WATCH OUT FOR HIDDEN COSTS
- Include landscaping in a renovation budget. Get estimates on plants, sod, and other materials. Existing plants and grass are often damaged during construction, so plan for their replacement.
- Set up a budget for furniture and accessories, because your new space will need to be furnished. Even if you plan to use furniture you already have, you'll still need a few items: lamps, rugs, artwork, and window treatments.
- As the value of your house goes up, you can expect an increase in your annual property taxes. Check with your city and county tax assessors for an estimate of the increase.
- You should increase your homeowners' insurance coverage to reflect the new value of your renovated home. Your mortgage holder often pays home insurance premiums and property taxes. In that case, your monthly house payment will increase to cover the added tax and insurance expenses.
- A bigger house will usually cost more to maintain, so expect increases in your monthly utility bills.
TIPS FOR WORKING WITH A CONTRACTOR
- Spell out the schedule of payments in the contract. Don't pay for work that hasn't been done or for materials that haven't been delivered. Always check the work before writing the check.
- The contract should detail the starting date and estimated completion date. Penalties for late completion should be clearly spelled out, as should legitimate reasons for delay, such as bad weather.
- Before work begins, make sure your contractor has obtained the necessary building permits and that he has sufficient insurance coverage.
- Make sure that your contractor pays his suppliers and subcontractors for materials and labor. If the subcontractor is not paid, he can file a mechanics lien on your property. This lien will have to be satisfied before you regain clear title to your own property. Require lien releases or waivers from all the subs and suppliers before you make final payment to the contractor.
QUESTIONS TO ASK BEFORE ADDING ON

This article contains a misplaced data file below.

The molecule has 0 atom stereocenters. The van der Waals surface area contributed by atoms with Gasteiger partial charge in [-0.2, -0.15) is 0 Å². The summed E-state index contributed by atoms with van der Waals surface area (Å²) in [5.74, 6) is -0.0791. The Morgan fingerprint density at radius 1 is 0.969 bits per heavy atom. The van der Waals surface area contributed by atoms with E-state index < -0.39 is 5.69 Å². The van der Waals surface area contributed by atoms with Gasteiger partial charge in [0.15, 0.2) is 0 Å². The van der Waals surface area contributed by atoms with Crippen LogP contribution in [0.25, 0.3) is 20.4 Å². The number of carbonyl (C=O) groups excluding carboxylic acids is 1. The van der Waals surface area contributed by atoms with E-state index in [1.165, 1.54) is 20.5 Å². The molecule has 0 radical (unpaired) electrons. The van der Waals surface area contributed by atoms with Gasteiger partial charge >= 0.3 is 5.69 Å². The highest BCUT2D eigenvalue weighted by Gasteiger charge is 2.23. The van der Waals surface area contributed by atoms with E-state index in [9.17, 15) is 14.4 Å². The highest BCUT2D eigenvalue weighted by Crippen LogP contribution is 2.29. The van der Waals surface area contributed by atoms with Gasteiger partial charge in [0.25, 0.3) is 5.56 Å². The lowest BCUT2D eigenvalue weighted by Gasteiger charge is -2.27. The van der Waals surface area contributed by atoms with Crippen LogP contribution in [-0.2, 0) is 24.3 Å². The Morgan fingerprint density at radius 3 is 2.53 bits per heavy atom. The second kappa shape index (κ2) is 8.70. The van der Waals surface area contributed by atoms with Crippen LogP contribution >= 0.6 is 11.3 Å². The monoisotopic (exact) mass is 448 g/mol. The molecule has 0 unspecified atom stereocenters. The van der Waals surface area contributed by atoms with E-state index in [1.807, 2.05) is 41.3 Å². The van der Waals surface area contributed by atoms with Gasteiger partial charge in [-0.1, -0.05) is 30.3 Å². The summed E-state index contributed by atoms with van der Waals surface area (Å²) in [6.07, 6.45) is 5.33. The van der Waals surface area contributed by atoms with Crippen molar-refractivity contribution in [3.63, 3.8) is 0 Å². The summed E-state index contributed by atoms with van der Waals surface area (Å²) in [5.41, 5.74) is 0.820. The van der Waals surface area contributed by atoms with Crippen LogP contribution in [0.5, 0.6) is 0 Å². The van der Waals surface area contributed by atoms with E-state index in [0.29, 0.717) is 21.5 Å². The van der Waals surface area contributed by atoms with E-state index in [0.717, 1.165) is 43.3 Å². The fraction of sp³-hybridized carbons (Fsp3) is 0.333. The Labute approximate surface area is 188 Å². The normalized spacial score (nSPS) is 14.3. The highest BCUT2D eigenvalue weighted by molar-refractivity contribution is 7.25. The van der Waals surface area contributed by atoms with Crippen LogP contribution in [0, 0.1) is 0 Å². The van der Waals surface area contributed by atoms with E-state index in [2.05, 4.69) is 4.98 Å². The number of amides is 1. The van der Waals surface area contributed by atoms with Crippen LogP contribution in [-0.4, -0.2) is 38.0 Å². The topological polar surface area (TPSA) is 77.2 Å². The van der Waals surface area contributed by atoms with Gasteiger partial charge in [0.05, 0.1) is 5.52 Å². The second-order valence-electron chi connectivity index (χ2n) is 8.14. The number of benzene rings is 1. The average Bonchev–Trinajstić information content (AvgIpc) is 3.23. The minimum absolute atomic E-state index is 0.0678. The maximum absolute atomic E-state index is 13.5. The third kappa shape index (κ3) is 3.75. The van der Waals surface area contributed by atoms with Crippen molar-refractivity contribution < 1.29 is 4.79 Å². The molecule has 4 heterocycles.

- Do you really like the neighborhood? Are real estate prices going up or at least remaining stable? Unless you are committed to the neighborhood, you may be able to find a house somewhere else that meets your family's needs for a lot less than adding on.
- Is your house in good structural shape? You may want to bring in an engineer or building inspector to check for any major defects. It isn't prudent to add on to a house that has major structural problems. Even if you decide to go ahead, it's helpful to know what you're facing.
- Are there rooms that you never use? If so, you may be able to reorder the space you have instead of adding on. Changing the usage of one or two rooms can make the whole house more livable. (For ideas, check out the renovation on page 172.)
- What about the yard? Will the addition leave enough usable outdoor space? Will some larger trees have to be taken down to make room for the addition? What about parking places?
LIVING THROUGH REMODELING
If living elsewhere during your remodeling isn't an option, use these tips--along with a sense of humor--to help you make it through.
- Discuss the following issues with your contractor before work begins: How much cleanup can be expected each day? What time will workers arrive and leave? What are your responsibilities for moving household items?
- Prepare your family for the expected disruptions. Living in a messy, mixed-up environment is stressful, but understanding the overall plan in advance can help even young children cope more easily.
- Make sure children and pets are kept away from dangerous chemicals, tools, and construction hazards. Post emergency numbers near each phone, and install smoke detectors in several key locations.
- Store irreplaceable valuables with family or friends for the duration of the job, or rent a safe-deposit box. Use discretion when giving out keys to your home. Install secure locks on all doors and windows, and if you must be away for several days, ask a neighbor or other family member to keep an eye on things.
This article is from the May 2005 issue of Southern Living.